Crypto exchange FTX gets into stock trading
Cryptocurrency exchange FTX will soon allow traditional stock trading alongside its crypto offerings, the company announced in a statement. Press release (Going through The Wall Street Journal). The feature is currently available to a select number of users in the US, but plans to roll it out to more merchants in the coming months.
FTX announces that it will offer commission-free trading with access to “hundreds of US-listed securities,” including common stocks and ETFs. It will allow customers to add money to their accounts through credit card deposits, ACH transfers, and bank transfers. FTX also says it is the first exchange to allow users to fund their accounts with fiat-backed stablecoins, such as USDC. While the price of stablecoins isn’t (theoretically) supposed to fluctuate as much as other cryptocurrencies because they’re pegged to a currency or commodity, a recent decline in the overall crypto market has left some coins stable in difficulty.
FTX plans to route orders directly through the Nasdaq exchange, instead of using the payment for order flow (PFOF) method employed by Robinhood and other exchanges. The PFOF involves brokerages receiving compensation for directing orders to market makers, a process that critics say could pose a conflict of interest, as brokers may wish to direct orders to institutions that increase their profits. The practice has come under intense scrutiny following the GameStop inventory spike that occurred last year.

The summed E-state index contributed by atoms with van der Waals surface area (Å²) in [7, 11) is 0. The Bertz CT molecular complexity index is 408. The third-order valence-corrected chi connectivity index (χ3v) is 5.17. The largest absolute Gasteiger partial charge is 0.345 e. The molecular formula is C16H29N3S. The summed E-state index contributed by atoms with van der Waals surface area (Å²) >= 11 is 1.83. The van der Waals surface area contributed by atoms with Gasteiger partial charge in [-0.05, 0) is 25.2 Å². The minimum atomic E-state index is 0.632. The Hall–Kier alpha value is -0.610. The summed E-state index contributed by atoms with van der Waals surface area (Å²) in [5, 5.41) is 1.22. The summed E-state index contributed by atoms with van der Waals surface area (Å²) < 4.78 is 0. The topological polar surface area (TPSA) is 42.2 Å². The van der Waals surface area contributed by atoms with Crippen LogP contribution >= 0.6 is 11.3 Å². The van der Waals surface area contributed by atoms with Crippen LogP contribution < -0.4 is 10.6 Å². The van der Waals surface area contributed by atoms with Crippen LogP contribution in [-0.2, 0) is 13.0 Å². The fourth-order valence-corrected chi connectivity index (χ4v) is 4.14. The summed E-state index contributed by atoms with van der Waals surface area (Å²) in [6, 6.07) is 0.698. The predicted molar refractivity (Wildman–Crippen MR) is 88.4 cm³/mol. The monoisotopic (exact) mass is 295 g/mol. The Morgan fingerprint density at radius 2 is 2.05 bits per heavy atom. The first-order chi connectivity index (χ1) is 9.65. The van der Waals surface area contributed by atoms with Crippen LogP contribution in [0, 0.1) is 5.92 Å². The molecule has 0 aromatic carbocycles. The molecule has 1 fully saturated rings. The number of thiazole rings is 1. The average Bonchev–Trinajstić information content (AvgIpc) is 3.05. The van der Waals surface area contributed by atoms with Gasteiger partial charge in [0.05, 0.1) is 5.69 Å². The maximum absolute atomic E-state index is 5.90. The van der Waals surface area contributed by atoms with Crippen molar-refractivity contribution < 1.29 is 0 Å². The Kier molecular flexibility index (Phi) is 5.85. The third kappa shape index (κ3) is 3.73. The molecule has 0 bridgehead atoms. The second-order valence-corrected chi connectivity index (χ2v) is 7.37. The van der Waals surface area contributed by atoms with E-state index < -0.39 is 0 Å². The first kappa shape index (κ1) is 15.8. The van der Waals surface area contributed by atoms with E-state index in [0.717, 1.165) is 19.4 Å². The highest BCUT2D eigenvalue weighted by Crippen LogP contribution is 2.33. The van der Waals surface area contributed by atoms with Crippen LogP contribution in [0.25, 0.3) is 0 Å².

“With the launch of FTX Stocks, we have created a single, integrated platform for retail investors to easily trade crypto, NFT and traditional stock offerings through a seamless and intuitive user interface,” said Brett Harrison. , the US president of FTX in a statement. .
Robinhood, the Block-owned Cash app, and Public.com also allow users to trade stocks and cryptos – adding FTX to the mix will allow it to directly compete with each platform. Earlier this month, Sam Bankman-Fried, the founder of FTX, revealed its purchase of a 7.6% stake in Robinhood, making him the company’s third largest shareholder. In Bankman-Fried’s 13D filing, he said he had no plans to acquire the company at this time, but as the WSJ points out, this type of form is typically filed by an investor looking to buy more shares of a company or execute a takeover bid.